A guide to who does CalOPPA apply to

Privacy Policy

CalOPPA, United States

A guide to who does CalOPPA apply to

In 2004, the California Online Privacy Protection Act (“CalOPPA”) went into effect. With the passage of CalOPPA, California was the first state to require an online business to post a Privacy Policy.

CalOPPA requires an operator of an online business to provide an explanation of how it collects and shares the data of California residents in its Privacy Policy. To follow the requirements of CalOPPA, a business must understand who CalOPPA applies to. In this guide, we will help you understand the scope of CalOPPA and help you answer the following:

  • Who does CalOPPA apply to?
  • How to use CalOPPA to benefit your online business.

Who does CalOPPA apply to?

CalOPPA applies to operators of an online business

CalOPPA applies to an “operator” of a commercial website or online service that collects the personally identifiable information (PII) of residents of California through the website or online service. The operator is also the “owner” of the commercial website or online service. Operators include:

  • Business websites
  • Business mobile applications

To accomplish the law’s goal, CalOPPA requires an operator to conspicuously post a Privacy Policy and comply with it. In other words, operators must do both of the following:

  1. Say what they do
  2. Do what they say

The operator must conspicuously post the Privacy Policy on the online service, or it will be in violation of CalOPPA. If an operator does not follow the requirements of CalOPPA, it runs the risk of civil litigation and large fines under the state’s Unfair Competition Law.

CalOPPA applies to operators in other states that collect the PII of Californians

Under CalOPPA, an operator includes any person or entity that owns a website located on the Internet that collects the PII of California residents. This includes any e-Commerce service that collects and maintains PII from Californians, as well as websites with contact forms, email newsletter subscription forms, etc.

CalOPPA can apply to your service even if your website is hosted outside of California. Although the focus of CalOPPA is to create a Privacy Policy requirement for online operators, the scope of CalOPPA applies beyond the state borders of California.

Examples of how CalOPPA affects operators in other states include:

  • Having a contact form that residents of California can submit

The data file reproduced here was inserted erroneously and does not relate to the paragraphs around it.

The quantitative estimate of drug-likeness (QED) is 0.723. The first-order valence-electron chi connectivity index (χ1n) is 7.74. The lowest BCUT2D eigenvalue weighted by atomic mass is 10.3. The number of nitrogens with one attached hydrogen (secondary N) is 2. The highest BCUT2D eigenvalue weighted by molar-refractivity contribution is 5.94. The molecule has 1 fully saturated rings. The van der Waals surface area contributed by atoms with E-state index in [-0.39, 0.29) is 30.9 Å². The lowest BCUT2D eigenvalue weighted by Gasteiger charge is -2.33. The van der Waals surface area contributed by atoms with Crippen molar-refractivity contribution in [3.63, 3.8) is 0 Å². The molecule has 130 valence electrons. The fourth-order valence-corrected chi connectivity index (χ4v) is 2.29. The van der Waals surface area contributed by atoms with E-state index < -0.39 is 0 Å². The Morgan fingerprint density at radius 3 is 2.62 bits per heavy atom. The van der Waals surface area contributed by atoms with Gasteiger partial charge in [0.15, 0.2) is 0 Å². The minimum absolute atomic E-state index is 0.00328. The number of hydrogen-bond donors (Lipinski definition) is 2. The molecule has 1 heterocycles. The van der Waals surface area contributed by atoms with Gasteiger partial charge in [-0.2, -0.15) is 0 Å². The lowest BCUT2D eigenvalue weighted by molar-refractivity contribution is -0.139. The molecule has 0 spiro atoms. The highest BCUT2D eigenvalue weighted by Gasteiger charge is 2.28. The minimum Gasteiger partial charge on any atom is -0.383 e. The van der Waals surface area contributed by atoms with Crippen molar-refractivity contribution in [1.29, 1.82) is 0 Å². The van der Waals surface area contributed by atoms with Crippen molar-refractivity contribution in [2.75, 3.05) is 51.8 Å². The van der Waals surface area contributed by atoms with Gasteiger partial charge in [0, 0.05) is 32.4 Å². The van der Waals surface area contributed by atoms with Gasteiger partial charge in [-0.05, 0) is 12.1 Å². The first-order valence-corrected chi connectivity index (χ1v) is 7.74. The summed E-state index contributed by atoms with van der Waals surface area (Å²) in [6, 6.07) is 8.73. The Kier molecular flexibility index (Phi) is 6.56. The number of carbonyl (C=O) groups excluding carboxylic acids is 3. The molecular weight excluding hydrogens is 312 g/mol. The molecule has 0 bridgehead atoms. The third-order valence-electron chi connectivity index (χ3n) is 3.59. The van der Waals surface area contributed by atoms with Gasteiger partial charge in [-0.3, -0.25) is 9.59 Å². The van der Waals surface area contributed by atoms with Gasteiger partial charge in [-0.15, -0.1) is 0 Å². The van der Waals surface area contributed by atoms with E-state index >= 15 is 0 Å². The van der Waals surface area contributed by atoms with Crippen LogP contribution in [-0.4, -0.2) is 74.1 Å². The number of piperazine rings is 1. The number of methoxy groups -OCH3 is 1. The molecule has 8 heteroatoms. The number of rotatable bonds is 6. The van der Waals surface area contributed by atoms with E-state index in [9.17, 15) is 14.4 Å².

• Collecting an email address of a California resident for a mailing list
  • Processing an order for merchandise that requires collecting PII of a California resident
  • Providing an online service that California residents can use
  • Tracking online visitors from California through analytics programs that collect PII

To encourage compliance with CalOPPA, the California Attorney General has an online complaint form to encourage consumers to report violators. This crowdsourcing type of enforcement allows residents of California to pressure online service providers to comply with the provisions of the law.

CalOPPA applies to the operator’s use of third-party services

Under CalOPPA, operators must inform consumers in its Privacy Policy about any third-party service that collects personal data from website visitors. Likewise, these third-party providers usually require that the operator post a Privacy Policy as a condition for integrating their services into the operator’s website or mobile app.

Internet businesses use third-party services for a variety of functions to enhance their online presence. As examples, a business may want to monitor its site for hacking attempts or measure the effectiveness of their advertising campaigns.

Third-party services commonly collect a variety of personal data relating to browsing activity. In a Privacy Policy, CalOPPA requires operators to identify the categories of a consumer’s PII that analytics or advertising third parties access. The types of data that third parties collect through an operator’s service can include:

  • IP address
  • Browser data
  • Device data
  • Geolocation data
  • Online identifiers

There are many types of third-party services that an operator might use that would apply to CalOPPA’s Privacy Policy requirements. Some of the most popular third-party services include:

  • Google Analytics
  • Google Ads
  • Google AdSense
  • Google AdMob
  • YouTube

Google Analytics allow an operator to measure web traffic. To use the tracking service, an operator integrates a tracking code generated by Google into its website. The service prompts a visitor’s browser to automatically send certain information to Google so the operator can sort through the data. Once Google’s code collects data, the operator can use the data to create reports by setting up filters. Operators can use the data gathered by Google Analytics to track:

  • Who is visiting the website
  • What they’re doing on the website

Many websites run third-party ads that are integrated into their online service. Third-party ads appear in different forms. For example, Google ads can appear as: